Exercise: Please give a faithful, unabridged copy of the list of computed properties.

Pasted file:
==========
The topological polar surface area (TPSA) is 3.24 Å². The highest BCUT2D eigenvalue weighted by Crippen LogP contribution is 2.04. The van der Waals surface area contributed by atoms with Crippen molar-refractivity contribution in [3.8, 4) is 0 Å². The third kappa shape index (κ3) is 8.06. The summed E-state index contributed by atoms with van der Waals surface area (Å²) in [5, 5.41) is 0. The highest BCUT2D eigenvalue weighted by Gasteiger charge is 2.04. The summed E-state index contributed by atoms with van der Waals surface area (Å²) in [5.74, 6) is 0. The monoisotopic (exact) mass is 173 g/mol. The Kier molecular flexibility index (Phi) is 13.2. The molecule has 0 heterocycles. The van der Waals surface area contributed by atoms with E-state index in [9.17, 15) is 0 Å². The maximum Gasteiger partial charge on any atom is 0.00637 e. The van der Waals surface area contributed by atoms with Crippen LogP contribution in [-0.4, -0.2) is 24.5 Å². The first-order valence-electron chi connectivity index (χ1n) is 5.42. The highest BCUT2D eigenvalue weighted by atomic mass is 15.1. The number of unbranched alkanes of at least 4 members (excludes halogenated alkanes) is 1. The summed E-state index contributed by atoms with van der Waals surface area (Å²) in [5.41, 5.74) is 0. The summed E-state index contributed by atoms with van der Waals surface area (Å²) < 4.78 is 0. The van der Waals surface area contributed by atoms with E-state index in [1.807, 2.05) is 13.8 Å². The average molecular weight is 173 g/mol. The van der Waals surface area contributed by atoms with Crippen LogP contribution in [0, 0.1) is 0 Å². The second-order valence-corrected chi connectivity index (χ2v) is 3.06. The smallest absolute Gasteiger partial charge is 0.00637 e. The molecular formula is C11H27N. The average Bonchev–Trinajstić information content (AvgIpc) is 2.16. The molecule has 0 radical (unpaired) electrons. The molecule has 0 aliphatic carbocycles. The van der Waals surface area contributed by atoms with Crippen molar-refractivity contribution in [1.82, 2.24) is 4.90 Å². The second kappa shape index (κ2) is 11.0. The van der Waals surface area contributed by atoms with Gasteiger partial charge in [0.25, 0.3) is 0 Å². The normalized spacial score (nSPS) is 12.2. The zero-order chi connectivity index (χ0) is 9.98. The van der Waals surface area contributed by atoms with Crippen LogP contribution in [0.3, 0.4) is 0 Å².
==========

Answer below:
The topological polar surface area (TPSA) is 3.24 Å². The highest BCUT2D eigenvalue weighted by Crippen LogP contribution is 2.04. The van der Waals surface area contributed by atoms with Crippen molar-refractivity contribution in [3.8, 4) is 0 Å². The third kappa shape index (κ3) is 8.06. The summed E-state index contributed by atoms with van der Waals surface area (Å²) in [5, 5.41) is 0. The highest BCUT2D eigenvalue weighted by Gasteiger charge is 2.04. The summed E-state index contributed by atoms with van der Waals surface area (Å²) in [5.74, 6) is 0. The monoisotopic (exact) mass is 173 g/mol. The Kier molecular flexibility index (Phi) is 13.2. The molecule has 0 heterocycles. The van der Waals surface area contributed by atoms with E-state index in [9.17, 15) is 0 Å². The maximum Gasteiger partial charge on any atom is 0.00637 e. The van der Waals surface area contributed by atoms with Crippen LogP contribution in [-0.4, -0.2) is 24.5 Å². The first-order valence-electron chi connectivity index (χ1n) is 5.42. The highest BCUT2D eigenvalue weighted by atomic mass is 15.1. The number of unbranched alkanes of at least 4 members (excludes halogenated alkanes) is 1. The summed E-state index contributed by atoms with van der Waals surface area (Å²) in [5.41, 5.74) is 0. The summed E-state index contributed by atoms with van der Waals surface area (Å²) < 4.78 is 0. The van der Waals surface area contributed by atoms with E-state index in [1.807, 2.05) is 13.8 Å². The average molecular weight is 173 g/mol. The van der Waals surface area contributed by atoms with Crippen LogP contribution in [0, 0.1) is 0 Å². The second-order valence-corrected chi connectivity index (χ2v) is 3.06. The smallest absolute Gasteiger partial charge is 0.00637 e. The molecular formula is C11H27N. The average Bonchev–Trinajstić information content (AvgIpc) is 2.16. The molecule has 0 radical (unpaired) electrons. The molecule has 0 aliphatic carbocycles. The van der Waals surface area contributed by atoms with Crippen molar-refractivity contribution in [1.82, 2.24) is 4.90 Å². The second kappa shape index (κ2) is 11.0. The van der Waals surface area contributed by atoms with Gasteiger partial charge in [0.25, 0.3) is 0 Å². The normalized spacial score (nSPS) is 12.2. The zero-order chi connectivity index (χ0) is 9.98. The van der Waals surface area contributed by atoms with Crippen LogP contribution in [0.3, 0.4) is 0 Å².